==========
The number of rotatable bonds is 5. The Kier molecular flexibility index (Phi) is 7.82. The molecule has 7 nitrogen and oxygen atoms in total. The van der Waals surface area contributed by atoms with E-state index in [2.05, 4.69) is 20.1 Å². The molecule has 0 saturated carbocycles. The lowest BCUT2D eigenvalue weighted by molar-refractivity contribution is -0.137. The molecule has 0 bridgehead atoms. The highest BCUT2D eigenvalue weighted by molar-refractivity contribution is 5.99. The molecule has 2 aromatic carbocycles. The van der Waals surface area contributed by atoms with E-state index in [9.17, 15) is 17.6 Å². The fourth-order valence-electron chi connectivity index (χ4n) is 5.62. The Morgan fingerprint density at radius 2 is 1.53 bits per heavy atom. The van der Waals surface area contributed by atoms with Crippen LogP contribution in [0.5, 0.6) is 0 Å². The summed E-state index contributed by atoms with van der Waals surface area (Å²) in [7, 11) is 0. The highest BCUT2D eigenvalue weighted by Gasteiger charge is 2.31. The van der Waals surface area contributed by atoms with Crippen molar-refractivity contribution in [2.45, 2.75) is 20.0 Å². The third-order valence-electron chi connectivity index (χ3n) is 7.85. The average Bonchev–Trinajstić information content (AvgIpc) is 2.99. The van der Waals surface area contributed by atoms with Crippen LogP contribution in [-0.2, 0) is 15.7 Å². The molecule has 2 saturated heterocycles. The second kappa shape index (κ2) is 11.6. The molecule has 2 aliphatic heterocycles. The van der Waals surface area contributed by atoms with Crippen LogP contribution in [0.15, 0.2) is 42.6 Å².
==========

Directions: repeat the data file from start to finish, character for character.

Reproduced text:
The number of rotatable bonds is 5. The Kier molecular flexibility index (Phi) is 7.82. The molecule has 7 nitrogen and oxygen atoms in total. The van der Waals surface area contributed by atoms with E-state index in [2.05, 4.69) is 20.1 Å². The molecule has 0 saturated carbocycles. The lowest BCUT2D eigenvalue weighted by molar-refractivity contribution is -0.137. The molecule has 0 bridgehead atoms. The highest BCUT2D eigenvalue weighted by molar-refractivity contribution is 5.99. The molecule has 2 aromatic carbocycles. The van der Waals surface area contributed by atoms with E-state index in [9.17, 15) is 17.6 Å². The fourth-order valence-electron chi connectivity index (χ4n) is 5.62. The Morgan fingerprint density at radius 2 is 1.53 bits per heavy atom. The van der Waals surface area contributed by atoms with Crippen LogP contribution in [0.5, 0.6) is 0 Å². The summed E-state index contributed by atoms with van der Waals surface area (Å²) in [7, 11) is 0. The highest BCUT2D eigenvalue weighted by Gasteiger charge is 2.31. The van der Waals surface area contributed by atoms with Crippen molar-refractivity contribution in [2.45, 2.75) is 20.0 Å². The third-order valence-electron chi connectivity index (χ3n) is 7.85. The average Bonchev–Trinajstić information content (AvgIpc) is 2.99. The van der Waals surface area contributed by atoms with Crippen LogP contribution in [-0.2, 0) is 15.7 Å². The molecule has 2 saturated heterocycles. The second kappa shape index (κ2) is 11.6. The molecule has 2 aliphatic heterocycles. The van der Waals surface area contributed by atoms with Crippen LogP contribution in [0.15, 0.2) is 42.6 Å².